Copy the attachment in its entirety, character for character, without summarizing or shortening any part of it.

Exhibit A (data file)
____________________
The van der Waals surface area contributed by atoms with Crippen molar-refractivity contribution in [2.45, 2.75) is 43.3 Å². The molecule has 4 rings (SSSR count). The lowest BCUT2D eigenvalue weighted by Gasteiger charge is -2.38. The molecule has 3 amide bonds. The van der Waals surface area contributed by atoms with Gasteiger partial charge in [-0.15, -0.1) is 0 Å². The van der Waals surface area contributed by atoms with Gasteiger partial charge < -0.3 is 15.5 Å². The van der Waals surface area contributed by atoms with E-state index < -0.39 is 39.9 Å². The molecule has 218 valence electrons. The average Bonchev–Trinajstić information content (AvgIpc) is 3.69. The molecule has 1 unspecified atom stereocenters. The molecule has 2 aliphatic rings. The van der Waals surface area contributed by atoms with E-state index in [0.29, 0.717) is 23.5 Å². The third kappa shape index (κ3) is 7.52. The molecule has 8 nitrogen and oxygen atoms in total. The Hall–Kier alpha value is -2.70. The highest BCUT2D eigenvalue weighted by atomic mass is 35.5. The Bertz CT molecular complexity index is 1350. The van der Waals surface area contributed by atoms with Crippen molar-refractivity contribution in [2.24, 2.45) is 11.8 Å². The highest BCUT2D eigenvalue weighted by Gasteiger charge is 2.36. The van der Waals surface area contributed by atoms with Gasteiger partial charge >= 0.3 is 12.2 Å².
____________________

The van der Waals surface area contributed by atoms with Crippen molar-refractivity contribution in [2.45, 2.75) is 43.3 Å². The molecule has 4 rings (SSSR count). The lowest BCUT2D eigenvalue weighted by Gasteiger charge is -2.38. The molecule has 3 amide bonds. The van der Waals surface area contributed by atoms with Gasteiger partial charge in [-0.15, -0.1) is 0 Å². The van der Waals surface area contributed by atoms with Gasteiger partial charge < -0.3 is 15.5 Å². The van der Waals surface area contributed by atoms with E-state index < -0.39 is 39.9 Å². The molecule has 218 valence electrons. The average Bonchev–Trinajstić information content (AvgIpc) is 3.69. The molecule has 1 unspecified atom stereocenters. The molecule has 2 aliphatic rings. The van der Waals surface area contributed by atoms with E-state index in [0.29, 0.717) is 23.5 Å². The third kappa shape index (κ3) is 7.52. The molecule has 8 nitrogen and oxygen atoms in total. The Hall–Kier alpha value is -2.70. The highest BCUT2D eigenvalue weighted by atomic mass is 35.5. The Bertz CT molecular complexity index is 1350. The van der Waals surface area contributed by atoms with Crippen molar-refractivity contribution in [2.24, 2.45) is 11.8 Å². The highest BCUT2D eigenvalue weighted by Gasteiger charge is 2.36. The van der Waals surface area contributed by atoms with Gasteiger partial charge >= 0.3 is 12.2 Å².